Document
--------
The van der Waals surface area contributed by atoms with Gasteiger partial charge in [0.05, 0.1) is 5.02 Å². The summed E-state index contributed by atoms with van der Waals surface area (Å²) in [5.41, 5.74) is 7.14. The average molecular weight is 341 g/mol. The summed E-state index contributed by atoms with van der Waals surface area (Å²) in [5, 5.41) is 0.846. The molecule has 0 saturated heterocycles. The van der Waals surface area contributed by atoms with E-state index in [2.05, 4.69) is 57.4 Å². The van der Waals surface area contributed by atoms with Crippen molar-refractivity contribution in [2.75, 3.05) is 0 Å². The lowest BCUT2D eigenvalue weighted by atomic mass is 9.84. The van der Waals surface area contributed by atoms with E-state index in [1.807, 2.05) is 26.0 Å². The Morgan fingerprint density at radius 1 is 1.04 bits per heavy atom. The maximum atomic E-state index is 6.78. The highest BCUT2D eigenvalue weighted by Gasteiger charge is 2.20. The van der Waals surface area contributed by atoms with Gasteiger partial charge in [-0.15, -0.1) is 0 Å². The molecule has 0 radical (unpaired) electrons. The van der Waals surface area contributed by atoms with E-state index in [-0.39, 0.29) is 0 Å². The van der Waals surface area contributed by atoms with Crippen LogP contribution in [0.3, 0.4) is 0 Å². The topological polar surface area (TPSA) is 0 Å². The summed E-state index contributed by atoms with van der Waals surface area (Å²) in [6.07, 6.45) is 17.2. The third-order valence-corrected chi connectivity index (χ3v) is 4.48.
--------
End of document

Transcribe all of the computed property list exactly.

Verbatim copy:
The van der Waals surface area contributed by atoms with Gasteiger partial charge in [0.05, 0.1) is 5.02 Å². The summed E-state index contributed by atoms with van der Waals surface area (Å²) in [5.41, 5.74) is 7.14. The average molecular weight is 341 g/mol. The summed E-state index contributed by atoms with van der Waals surface area (Å²) in [5, 5.41) is 0.846. The molecule has 0 saturated heterocycles. The van der Waals surface area contributed by atoms with E-state index in [2.05, 4.69) is 57.4 Å². The van der Waals surface area contributed by atoms with Crippen molar-refractivity contribution in [2.75, 3.05) is 0 Å². The lowest BCUT2D eigenvalue weighted by atomic mass is 9.84. The van der Waals surface area contributed by atoms with E-state index in [1.807, 2.05) is 26.0 Å². The Morgan fingerprint density at radius 1 is 1.04 bits per heavy atom. The maximum atomic E-state index is 6.78. The highest BCUT2D eigenvalue weighted by Gasteiger charge is 2.20. The van der Waals surface area contributed by atoms with Gasteiger partial charge in [-0.15, -0.1) is 0 Å². The molecule has 0 radical (unpaired) electrons. The van der Waals surface area contributed by atoms with E-state index in [-0.39, 0.29) is 0 Å². The van der Waals surface area contributed by atoms with Crippen LogP contribution in [0.3, 0.4) is 0 Å². The topological polar surface area (TPSA) is 0 Å². The summed E-state index contributed by atoms with van der Waals surface area (Å²) in [6.07, 6.45) is 17.2. The third-order valence-corrected chi connectivity index (χ3v) is 4.48.